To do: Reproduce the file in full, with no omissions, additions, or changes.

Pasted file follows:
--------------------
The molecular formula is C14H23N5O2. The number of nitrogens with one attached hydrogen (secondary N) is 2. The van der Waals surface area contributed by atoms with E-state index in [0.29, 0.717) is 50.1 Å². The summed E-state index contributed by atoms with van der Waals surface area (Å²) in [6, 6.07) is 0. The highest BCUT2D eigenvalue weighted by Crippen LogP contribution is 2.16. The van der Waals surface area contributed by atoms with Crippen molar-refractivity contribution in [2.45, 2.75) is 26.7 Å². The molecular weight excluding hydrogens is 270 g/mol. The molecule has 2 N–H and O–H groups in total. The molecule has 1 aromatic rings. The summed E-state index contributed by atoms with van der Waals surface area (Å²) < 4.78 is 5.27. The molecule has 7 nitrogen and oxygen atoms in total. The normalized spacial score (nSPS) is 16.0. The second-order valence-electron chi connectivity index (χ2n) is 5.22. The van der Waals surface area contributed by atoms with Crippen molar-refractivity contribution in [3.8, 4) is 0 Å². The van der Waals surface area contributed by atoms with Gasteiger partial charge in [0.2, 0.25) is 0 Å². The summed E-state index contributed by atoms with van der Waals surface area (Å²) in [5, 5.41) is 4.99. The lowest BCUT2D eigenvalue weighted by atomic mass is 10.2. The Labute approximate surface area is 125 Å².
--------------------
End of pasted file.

The molecular formula is C14H23N5O2. The number of nitrogens with one attached hydrogen (secondary N) is 2. The van der Waals surface area contributed by atoms with E-state index in [0.29, 0.717) is 50.1 Å². The summed E-state index contributed by atoms with van der Waals surface area (Å²) in [6, 6.07) is 0. The highest BCUT2D eigenvalue weighted by Crippen LogP contribution is 2.16. The van der Waals surface area contributed by atoms with Crippen molar-refractivity contribution in [2.45, 2.75) is 26.7 Å². The molecular weight excluding hydrogens is 270 g/mol. The molecule has 2 N–H and O–H groups in total. The molecule has 1 aromatic rings. The summed E-state index contributed by atoms with van der Waals surface area (Å²) < 4.78 is 5.27. The molecule has 7 nitrogen and oxygen atoms in total. The normalized spacial score (nSPS) is 16.0. The second-order valence-electron chi connectivity index (χ2n) is 5.22. The van der Waals surface area contributed by atoms with Crippen molar-refractivity contribution in [3.8, 4) is 0 Å². The van der Waals surface area contributed by atoms with Gasteiger partial charge in [0.2, 0.25) is 0 Å². The summed E-state index contributed by atoms with van der Waals surface area (Å²) in [5, 5.41) is 4.99. The lowest BCUT2D eigenvalue weighted by atomic mass is 10.2. The Labute approximate surface area is 125 Å².